More than 5,300 Duke graduates will leave Wallace Wade Stadium Sunday with new degrees. In addition, seven people who have already distinguished themselves in the fields of modern literature, law, computer science, economics, genetics, documentary filmmaking and the military will leave with Duke honorary degrees.
The tradition of granting honorary degrees here dates back to Trinity College in 1855, well before the institution even moved to Durham. The ceremony honors individuals who through exceptional achievement have helped to shape our world and our understanding of it.
Here’s a little more about them and why Duke is honoring them on stage at commencement.
Who: Clayton M. Christensen, Kim B. Clark Professor of Business Administration at Harvard Business School.
Why: Christensen is the originator of the theory of disruptive innovation, and his ideas have been widely used in industries and organizations throughout the world. In 2011, The Economist named his first book, The Innovator’s Dilemma, as one of the six most important books about business ever written.
Quote: “To become the kind of person you want to become, you've got to have discipline. It's easier to keep to your standards 100 percent of the time versus 98 percent of the time.”
Did You Know? He has strong connections to Duke. He and his wife Christine have five children, including their son Matt, who graduated from Duke in 2002 and played on the men’s basketball team, and their daughter Ann, who graduated in 2001.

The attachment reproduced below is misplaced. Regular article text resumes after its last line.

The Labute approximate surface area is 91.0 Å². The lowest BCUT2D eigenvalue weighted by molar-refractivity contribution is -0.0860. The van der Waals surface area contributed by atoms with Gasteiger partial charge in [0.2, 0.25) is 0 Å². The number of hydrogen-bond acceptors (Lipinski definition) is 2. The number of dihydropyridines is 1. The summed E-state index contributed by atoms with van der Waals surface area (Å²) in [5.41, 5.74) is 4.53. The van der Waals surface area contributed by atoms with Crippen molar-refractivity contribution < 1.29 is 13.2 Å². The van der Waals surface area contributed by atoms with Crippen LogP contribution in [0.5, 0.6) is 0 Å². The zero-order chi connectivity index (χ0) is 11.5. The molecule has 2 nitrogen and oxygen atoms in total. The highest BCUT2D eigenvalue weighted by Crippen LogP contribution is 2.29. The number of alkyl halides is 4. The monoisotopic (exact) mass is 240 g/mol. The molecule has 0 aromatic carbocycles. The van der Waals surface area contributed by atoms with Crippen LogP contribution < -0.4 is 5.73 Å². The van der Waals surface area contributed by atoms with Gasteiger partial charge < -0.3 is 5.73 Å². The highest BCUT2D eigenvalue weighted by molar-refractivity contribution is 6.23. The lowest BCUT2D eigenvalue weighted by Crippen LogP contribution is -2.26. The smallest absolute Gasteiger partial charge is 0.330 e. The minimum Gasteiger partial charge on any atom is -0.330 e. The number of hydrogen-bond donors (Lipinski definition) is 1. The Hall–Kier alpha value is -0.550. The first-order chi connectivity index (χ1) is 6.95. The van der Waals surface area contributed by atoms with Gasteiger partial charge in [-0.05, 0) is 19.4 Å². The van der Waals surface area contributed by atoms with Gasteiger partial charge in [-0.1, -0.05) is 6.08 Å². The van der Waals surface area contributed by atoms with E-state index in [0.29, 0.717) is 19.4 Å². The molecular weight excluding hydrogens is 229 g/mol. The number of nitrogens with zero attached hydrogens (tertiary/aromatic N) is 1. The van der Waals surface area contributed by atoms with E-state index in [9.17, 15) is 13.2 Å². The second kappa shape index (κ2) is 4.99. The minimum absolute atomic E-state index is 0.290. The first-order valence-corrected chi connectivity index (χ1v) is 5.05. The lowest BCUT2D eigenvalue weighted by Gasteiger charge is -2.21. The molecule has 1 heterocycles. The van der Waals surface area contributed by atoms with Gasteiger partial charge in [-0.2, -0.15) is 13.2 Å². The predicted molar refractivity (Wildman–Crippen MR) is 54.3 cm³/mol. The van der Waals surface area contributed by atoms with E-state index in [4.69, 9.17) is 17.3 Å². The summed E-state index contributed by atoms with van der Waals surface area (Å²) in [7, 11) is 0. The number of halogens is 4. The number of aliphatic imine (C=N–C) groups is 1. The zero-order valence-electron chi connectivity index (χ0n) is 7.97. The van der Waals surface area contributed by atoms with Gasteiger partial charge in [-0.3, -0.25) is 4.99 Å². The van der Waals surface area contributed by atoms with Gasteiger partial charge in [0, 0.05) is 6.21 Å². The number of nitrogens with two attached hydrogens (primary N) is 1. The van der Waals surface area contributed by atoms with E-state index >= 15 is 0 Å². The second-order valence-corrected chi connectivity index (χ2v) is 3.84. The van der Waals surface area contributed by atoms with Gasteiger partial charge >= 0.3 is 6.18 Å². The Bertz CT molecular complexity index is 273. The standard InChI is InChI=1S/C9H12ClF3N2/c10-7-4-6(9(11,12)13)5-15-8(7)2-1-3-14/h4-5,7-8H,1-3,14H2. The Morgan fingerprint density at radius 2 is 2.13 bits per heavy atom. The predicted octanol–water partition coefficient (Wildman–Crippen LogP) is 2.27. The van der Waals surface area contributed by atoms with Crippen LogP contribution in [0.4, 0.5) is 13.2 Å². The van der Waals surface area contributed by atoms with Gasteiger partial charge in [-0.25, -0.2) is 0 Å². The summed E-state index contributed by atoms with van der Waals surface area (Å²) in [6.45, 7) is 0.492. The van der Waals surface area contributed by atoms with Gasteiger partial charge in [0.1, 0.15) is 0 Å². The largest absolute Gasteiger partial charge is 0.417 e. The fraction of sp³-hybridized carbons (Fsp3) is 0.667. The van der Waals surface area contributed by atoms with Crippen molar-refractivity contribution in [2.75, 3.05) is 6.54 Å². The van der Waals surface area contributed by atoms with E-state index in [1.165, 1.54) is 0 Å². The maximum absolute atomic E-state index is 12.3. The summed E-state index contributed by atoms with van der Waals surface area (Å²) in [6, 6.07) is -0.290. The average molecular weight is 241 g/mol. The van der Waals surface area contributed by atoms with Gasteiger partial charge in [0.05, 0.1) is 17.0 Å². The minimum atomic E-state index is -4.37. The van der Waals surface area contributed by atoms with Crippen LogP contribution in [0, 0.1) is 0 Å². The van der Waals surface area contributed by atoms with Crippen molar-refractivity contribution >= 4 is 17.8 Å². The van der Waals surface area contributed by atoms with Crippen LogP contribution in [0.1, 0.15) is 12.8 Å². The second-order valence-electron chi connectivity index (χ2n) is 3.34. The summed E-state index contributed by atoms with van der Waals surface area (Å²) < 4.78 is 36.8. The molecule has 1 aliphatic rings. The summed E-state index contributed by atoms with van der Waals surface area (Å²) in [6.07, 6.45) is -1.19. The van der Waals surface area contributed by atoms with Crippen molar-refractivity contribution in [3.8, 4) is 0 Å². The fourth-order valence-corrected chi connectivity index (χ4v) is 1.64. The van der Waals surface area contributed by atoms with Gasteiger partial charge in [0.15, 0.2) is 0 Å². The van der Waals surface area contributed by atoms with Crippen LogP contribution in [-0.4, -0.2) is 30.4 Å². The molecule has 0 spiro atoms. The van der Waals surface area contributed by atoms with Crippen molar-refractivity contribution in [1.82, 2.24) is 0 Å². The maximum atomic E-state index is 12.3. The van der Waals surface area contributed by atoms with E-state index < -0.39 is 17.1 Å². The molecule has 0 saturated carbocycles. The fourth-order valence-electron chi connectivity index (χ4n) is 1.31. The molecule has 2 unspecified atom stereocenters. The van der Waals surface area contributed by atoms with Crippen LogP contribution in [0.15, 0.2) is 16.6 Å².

Read More: The New Yorker: Clayton Christensen’s Theory of Disruption.
Who: George Church, Robert Winthrop Professor of Genetics at Harvard Medical School and a founding member of the Wyss Institute for Biologically Inspired Engineering at Harvard University
Why: Church is widely regarded as a pioneer in personal genomics and synthetic biology.
Quote: “The rewards for biotechnology are tremendous - to solve disease, eliminate poverty, age gracefully. It sounds so much cooler than Facebook.”
Did You Know? His innovations have resulted in 12 companies in fields including medical genomics and synthetic biology. He has also been a leader in urging the development of new policies regarding privacy, biosafety and biosecurity.
Who: Deborah Lee James, former secretary of the US Air Force, 2013-17
Why: The second woman to serve as air force secretary, she was a champion for diversity and inclusion and won bipartisan admiration for her handling of critical challenges.
Quote: “The vast majority of people with whom I have spoken absolutely are in agreement that women have done many jobs through the decades that perhaps we never dreamed possible. Certainly if a woman can do these new jobs, they ought to have the opportunity to compete.”
Did You Know? James graduated from Duke University in 1979 with a bachelor of arts degree in comparative area studies.
Read More: The Washington Post: Deborah Lee James on Drones, Women and Budget Uncertainty
Who: The Hon. Loretta Lynch, former Attorney General of the United States, 2015-17
Why: During her tenure leading the U.S. Department of Justice, she focused on issues relating to countering homegrown extremism and radicalized Americans overseas, strengthening cybersecurity, and reducing domestic violence. She worked closely with state and local law enforcement agencies, and she made civil rights matters a priority, especially combatting human trafficking, ensuring the rights of LGBTQ citizens, and protecting voting rights.